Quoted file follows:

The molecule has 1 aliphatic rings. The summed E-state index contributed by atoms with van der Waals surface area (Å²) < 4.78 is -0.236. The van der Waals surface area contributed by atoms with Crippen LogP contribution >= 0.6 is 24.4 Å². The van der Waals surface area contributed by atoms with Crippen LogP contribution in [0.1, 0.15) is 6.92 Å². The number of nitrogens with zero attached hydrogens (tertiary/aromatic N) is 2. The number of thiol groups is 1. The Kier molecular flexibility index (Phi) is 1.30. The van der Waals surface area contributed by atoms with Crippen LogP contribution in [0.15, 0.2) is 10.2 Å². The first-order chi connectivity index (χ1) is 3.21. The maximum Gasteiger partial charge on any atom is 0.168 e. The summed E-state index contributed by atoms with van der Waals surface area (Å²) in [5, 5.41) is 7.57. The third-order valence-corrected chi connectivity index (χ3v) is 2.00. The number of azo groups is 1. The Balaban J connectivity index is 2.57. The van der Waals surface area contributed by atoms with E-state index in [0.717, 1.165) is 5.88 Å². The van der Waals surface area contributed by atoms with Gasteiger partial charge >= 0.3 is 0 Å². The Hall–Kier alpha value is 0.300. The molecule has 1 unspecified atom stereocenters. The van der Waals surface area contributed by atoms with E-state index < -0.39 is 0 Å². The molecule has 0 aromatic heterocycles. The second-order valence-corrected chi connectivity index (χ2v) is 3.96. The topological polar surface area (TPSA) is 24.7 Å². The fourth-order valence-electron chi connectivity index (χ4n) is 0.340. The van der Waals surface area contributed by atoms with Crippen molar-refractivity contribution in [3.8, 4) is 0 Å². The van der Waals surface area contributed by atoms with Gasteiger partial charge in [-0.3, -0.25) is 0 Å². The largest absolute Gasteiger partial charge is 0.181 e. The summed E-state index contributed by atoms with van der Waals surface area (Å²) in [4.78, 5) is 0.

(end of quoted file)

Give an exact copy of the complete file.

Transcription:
The molecule has 1 aliphatic rings. The summed E-state index contributed by atoms with van der Waals surface area (Å²) < 4.78 is -0.236. The van der Waals surface area contributed by atoms with Crippen LogP contribution >= 0.6 is 24.4 Å². The van der Waals surface area contributed by atoms with Crippen LogP contribution in [0.1, 0.15) is 6.92 Å². The number of nitrogens with zero attached hydrogens (tertiary/aromatic N) is 2. The number of thiol groups is 1. The Kier molecular flexibility index (Phi) is 1.30. The van der Waals surface area contributed by atoms with Crippen LogP contribution in [0.15, 0.2) is 10.2 Å². The first-order chi connectivity index (χ1) is 3.21. The maximum Gasteiger partial charge on any atom is 0.168 e. The summed E-state index contributed by atoms with van der Waals surface area (Å²) in [5, 5.41) is 7.57. The third-order valence-corrected chi connectivity index (χ3v) is 2.00. The number of azo groups is 1. The Balaban J connectivity index is 2.57. The van der Waals surface area contributed by atoms with E-state index in [0.717, 1.165) is 5.88 Å². The van der Waals surface area contributed by atoms with Gasteiger partial charge >= 0.3 is 0 Å². The Hall–Kier alpha value is 0.300. The molecule has 1 unspecified atom stereocenters. The van der Waals surface area contributed by atoms with E-state index < -0.39 is 0 Å². The molecule has 0 aromatic heterocycles. The second-order valence-corrected chi connectivity index (χ2v) is 3.96. The topological polar surface area (TPSA) is 24.7 Å². The fourth-order valence-electron chi connectivity index (χ4n) is 0.340. The van der Waals surface area contributed by atoms with Crippen molar-refractivity contribution in [3.8, 4) is 0 Å². The van der Waals surface area contributed by atoms with Gasteiger partial charge in [-0.3, -0.25) is 0 Å². The largest absolute Gasteiger partial charge is 0.181 e. The summed E-state index contributed by atoms with van der Waals surface area (Å²) in [4.78, 5) is 0.